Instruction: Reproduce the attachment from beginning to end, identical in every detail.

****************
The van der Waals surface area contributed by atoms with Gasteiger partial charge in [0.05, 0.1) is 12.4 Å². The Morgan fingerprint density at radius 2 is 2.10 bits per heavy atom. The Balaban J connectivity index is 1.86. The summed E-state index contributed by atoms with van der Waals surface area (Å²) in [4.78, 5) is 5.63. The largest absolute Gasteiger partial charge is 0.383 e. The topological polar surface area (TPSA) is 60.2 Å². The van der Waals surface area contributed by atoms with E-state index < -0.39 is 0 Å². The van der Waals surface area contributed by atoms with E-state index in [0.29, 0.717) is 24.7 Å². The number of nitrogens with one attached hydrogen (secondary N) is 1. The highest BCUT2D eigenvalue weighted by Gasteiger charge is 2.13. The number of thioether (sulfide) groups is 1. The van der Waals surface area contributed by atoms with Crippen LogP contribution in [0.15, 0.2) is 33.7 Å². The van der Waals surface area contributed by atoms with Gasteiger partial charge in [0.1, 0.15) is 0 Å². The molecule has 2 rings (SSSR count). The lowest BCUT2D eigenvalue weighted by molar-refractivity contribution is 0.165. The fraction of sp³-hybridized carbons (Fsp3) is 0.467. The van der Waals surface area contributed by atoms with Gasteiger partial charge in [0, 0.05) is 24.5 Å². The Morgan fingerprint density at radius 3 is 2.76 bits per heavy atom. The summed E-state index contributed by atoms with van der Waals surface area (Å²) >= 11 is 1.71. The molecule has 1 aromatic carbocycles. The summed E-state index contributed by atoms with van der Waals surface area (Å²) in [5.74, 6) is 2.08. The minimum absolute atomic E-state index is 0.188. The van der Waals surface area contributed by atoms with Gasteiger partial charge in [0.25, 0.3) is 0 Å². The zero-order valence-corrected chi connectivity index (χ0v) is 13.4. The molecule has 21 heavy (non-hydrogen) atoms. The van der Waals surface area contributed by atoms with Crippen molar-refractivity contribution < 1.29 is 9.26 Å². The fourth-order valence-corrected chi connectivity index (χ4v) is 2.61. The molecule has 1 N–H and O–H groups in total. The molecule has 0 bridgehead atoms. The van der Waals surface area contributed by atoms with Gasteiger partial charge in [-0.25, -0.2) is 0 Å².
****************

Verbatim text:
The van der Waals surface area contributed by atoms with Gasteiger partial charge in [0.05, 0.1) is 12.4 Å². The Morgan fingerprint density at radius 2 is 2.10 bits per heavy atom. The Balaban J connectivity index is 1.86. The summed E-state index contributed by atoms with van der Waals surface area (Å²) in [4.78, 5) is 5.63. The largest absolute Gasteiger partial charge is 0.383 e. The topological polar surface area (TPSA) is 60.2 Å². The van der Waals surface area contributed by atoms with E-state index < -0.39 is 0 Å². The van der Waals surface area contributed by atoms with E-state index in [0.29, 0.717) is 24.7 Å². The number of nitrogens with one attached hydrogen (secondary N) is 1. The highest BCUT2D eigenvalue weighted by Gasteiger charge is 2.13. The number of thioether (sulfide) groups is 1. The van der Waals surface area contributed by atoms with Crippen LogP contribution in [0.15, 0.2) is 33.7 Å². The van der Waals surface area contributed by atoms with Gasteiger partial charge in [0.1, 0.15) is 0 Å². The molecule has 2 rings (SSSR count). The lowest BCUT2D eigenvalue weighted by molar-refractivity contribution is 0.165. The fraction of sp³-hybridized carbons (Fsp3) is 0.467. The van der Waals surface area contributed by atoms with Gasteiger partial charge in [0, 0.05) is 24.5 Å². The Morgan fingerprint density at radius 3 is 2.76 bits per heavy atom. The summed E-state index contributed by atoms with van der Waals surface area (Å²) >= 11 is 1.71. The molecule has 1 aromatic carbocycles. The summed E-state index contributed by atoms with van der Waals surface area (Å²) in [5.74, 6) is 2.08. The minimum absolute atomic E-state index is 0.188. The van der Waals surface area contributed by atoms with Gasteiger partial charge in [0.25, 0.3) is 0 Å². The zero-order valence-corrected chi connectivity index (χ0v) is 13.4. The molecule has 21 heavy (non-hydrogen) atoms. The van der Waals surface area contributed by atoms with Crippen molar-refractivity contribution < 1.29 is 9.26 Å². The fourth-order valence-corrected chi connectivity index (χ4v) is 2.61. The molecule has 1 N–H and O–H groups in total. The molecule has 0 bridgehead atoms. The van der Waals surface area contributed by atoms with Gasteiger partial charge in [-0.25, -0.2) is 0 Å².